Two years into his presidency, he faced another rebellion in the Anglo colonies, one which was eventually led by Lone Star Legend, Sam Houston, and which culminated in the loss of Texas for Mexico. With intent to quell the rebellion and punish the Texian rebels, Santa Anna marched north with an army of thousands during the dead of winter in 1835, a rare season in Mexican history that saw record low temperatures and 15-16 inches of snow. His infamous victory at the Alamo might actually be viewed as a loss had the Mexican Army not killed the entirety of some 200 Texans who gave their lives holding the mission. For his efforts over the 13-day battle, Santa Anna lost 3 times the number of troops he defeated in the Alamo before splitting his army in a blundering effort to surround Sam Houston and 900 more rebels who were on the march near San Jacinto. At the most inopportune of times, the Napoleon of the West decided to take a siesta in an open field near a small lake, and opted not to post guards, a move that set the stage for his first big fall and his own Waterloo. Under surprise attack, Mexico lost the war in 18 minutes to the Texans at San Jacinto. In the heat of the strike, Santa Anna fled the scene on horseback and was found the following morning hiding in a thicket of brush. After his capture, the Mexican president attempted to conceal his identity after having swapped his general’s uniform for that of a common soldier. Once identified, he famously traded Texas to Sam Houston in exchange for his own life, triggering the first of many falls from favor within the public eye of Mexico. In proper fashion, Austin, Texas, was originally named Waterloo as a poke at Santa Anna’s self-proclaimed Napoleonic likeness.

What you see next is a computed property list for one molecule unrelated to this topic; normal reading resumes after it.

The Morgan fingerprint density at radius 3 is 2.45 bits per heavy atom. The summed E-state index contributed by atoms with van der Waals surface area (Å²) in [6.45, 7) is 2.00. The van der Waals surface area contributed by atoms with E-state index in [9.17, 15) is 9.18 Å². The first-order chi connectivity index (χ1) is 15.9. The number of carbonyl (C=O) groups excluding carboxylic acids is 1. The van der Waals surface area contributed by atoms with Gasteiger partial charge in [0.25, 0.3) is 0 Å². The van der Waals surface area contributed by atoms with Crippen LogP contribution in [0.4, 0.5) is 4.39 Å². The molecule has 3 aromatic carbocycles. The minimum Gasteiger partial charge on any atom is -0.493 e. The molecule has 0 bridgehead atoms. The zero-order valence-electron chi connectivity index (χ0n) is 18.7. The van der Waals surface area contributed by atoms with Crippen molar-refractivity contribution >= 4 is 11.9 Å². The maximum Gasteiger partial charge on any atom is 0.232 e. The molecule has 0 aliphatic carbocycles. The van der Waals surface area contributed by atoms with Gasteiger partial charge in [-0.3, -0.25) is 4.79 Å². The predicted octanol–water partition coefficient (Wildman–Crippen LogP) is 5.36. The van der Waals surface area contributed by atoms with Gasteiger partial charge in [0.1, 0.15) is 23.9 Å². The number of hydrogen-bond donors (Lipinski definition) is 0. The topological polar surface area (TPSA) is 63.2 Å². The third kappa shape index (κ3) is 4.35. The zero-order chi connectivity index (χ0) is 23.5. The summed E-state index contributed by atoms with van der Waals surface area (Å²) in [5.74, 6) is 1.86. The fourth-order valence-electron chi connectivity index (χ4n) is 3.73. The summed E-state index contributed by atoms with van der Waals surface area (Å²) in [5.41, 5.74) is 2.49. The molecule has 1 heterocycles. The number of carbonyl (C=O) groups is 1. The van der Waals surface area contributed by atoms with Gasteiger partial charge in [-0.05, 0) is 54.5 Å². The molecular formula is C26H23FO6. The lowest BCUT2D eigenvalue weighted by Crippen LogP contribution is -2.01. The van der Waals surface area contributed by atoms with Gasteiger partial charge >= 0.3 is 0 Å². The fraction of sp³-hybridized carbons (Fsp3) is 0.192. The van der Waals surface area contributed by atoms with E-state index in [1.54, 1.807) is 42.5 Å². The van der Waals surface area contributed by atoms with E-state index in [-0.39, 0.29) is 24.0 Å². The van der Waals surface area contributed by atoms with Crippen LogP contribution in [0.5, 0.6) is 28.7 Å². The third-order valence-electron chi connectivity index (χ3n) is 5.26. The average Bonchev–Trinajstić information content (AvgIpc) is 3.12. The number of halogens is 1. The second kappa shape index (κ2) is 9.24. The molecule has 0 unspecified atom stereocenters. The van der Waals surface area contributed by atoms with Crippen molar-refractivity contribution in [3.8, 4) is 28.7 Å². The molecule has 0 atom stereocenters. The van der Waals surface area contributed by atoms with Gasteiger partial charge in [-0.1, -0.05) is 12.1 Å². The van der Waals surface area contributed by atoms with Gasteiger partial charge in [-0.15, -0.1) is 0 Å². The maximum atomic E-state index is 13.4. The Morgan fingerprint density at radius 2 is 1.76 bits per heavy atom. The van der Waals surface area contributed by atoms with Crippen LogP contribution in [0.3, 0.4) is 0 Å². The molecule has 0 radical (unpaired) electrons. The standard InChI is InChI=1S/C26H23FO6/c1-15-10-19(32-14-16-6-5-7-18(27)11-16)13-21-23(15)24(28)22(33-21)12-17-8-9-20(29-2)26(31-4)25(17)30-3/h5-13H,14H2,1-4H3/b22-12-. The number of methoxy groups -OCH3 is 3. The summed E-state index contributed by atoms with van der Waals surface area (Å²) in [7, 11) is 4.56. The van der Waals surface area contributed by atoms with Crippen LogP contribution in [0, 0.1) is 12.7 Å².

The Pastry Wars: 1838

     In 1838, Santa Anna seized an opportunity for redemption while fending off a French invasion of Mexico. He once again led Mexican troops in what became another major Mexican military loss, but negotiations between France and the Mexican government eventually settled the dispute and brought end to the invasion. Though he had notched his belt with another difficult loss on the battlefield, Santa Anna was met with renewed support from the Mexican people for his will and ability to quickly rally troops and come to the defense of the country. For his troubles during the conflict, Santa Anna managed to lose his leg to cannon fire, an incident for which he chose to hold a formal burial with full military honors for his sacrificed limb. He famously donned a wooden prosthetic after the leg was successfully amputated.

The Mexican-American War: 1846-1848